- Communication is critical. All carriers in this industry have developed strong long-term relationships with communities, employees, contractors, and customers. As slower economic activity often results in changing operations and changing networks, communication with all parties is critical to ensure that service continues to meet service standards and that employees, contractors, stakeholders and shareholders understand in a timely manner how changing economic conditions affect the firm. Communication is most critical for the Postal Service as its actions are still subject to substantial regulatory and legislative review that can slow its ability to react to changing economic conditions.
Thursday, November 22, 2007
Pension plans have been some of the largest investors in the alphabet soup of structured debt investments and are now facing the potential of one trillion dollars in losses. These investments were offered by the largest investment banks and the investment quality was often rated highly by debt rating agencies such as Moody's and Standard and Poors. Most importantly, many of the multiemployer plans, to which UPS and DHL contribute, may be forced to sell their structured debt at a substantial loss. If required, this will occur soon after the investment grades of the debt are reset to reflect the current perception of risk which many believe will be below investment guidelines set by federal regulation and/or plan trustees.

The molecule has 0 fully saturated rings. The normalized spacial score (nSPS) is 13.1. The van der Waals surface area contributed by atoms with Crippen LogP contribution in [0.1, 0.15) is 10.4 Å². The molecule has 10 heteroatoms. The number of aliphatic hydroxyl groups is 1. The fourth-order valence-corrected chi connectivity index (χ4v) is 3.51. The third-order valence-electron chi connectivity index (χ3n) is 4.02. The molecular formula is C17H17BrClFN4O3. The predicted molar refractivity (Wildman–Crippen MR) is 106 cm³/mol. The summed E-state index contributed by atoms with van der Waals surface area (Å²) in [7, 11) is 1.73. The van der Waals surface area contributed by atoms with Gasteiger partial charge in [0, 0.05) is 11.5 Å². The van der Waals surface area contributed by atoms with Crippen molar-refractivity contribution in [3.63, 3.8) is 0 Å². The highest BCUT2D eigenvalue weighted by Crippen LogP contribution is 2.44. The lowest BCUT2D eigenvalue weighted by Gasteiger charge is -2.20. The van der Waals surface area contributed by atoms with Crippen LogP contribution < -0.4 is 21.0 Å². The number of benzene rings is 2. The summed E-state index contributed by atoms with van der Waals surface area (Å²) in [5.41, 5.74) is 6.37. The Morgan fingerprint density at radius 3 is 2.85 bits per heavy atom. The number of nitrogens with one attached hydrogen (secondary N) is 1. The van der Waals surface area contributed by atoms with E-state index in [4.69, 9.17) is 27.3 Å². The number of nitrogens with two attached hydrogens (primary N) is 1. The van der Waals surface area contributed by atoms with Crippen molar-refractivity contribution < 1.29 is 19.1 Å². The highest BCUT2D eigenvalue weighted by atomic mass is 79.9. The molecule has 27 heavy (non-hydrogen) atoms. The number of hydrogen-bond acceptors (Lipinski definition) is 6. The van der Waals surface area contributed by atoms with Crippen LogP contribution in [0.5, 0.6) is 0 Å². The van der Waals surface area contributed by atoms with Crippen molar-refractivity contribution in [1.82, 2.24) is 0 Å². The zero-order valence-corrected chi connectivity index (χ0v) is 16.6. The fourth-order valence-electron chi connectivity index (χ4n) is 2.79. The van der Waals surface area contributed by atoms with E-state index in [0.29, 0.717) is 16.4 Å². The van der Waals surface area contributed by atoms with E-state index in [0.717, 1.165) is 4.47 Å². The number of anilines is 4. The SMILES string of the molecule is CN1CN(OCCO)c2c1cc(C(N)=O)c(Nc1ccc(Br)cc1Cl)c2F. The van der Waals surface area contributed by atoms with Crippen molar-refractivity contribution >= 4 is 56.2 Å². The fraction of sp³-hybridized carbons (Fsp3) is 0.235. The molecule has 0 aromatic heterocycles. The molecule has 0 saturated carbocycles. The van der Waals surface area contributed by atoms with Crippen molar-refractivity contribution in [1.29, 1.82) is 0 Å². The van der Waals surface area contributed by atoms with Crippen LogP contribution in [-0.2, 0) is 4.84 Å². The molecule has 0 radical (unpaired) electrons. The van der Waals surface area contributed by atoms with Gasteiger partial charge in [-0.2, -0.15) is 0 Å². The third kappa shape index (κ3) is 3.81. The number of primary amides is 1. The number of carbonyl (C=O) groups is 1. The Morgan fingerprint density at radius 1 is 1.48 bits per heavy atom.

Now that the true risk associated with these investments are becoming known, questions are being raised about whether any of the parties that were involved in decisions to invest in structured debt failed in their responsibilities and should be held financially accountable for losses that pension funds have incurred. These parties include the plan trustees, investment managers, and the rating agencies that determined that the structured debt met the investment quality standards of the pension plan's investment charter. The board of Trustees of the Teamsters Local 282 pension fund has filed a class action lawsuit against Moody's for giving excessively high ratings to bonds backed by subprime mortgages. While this suit focuses on the impact that Moody's action had on the valuation of Moody's stock, other suits against Countrywide Financial, Citigroup's 401(k) plan, State Street Corp. , Bear Stearns, and AIG illustrate that the issuers of debt and the trustees of pension and 401(k) plans face the risk of legal action. Contributors to multiemployer plans including UPS and DHL need to monitor these law suits in order to monitor their future financial risks.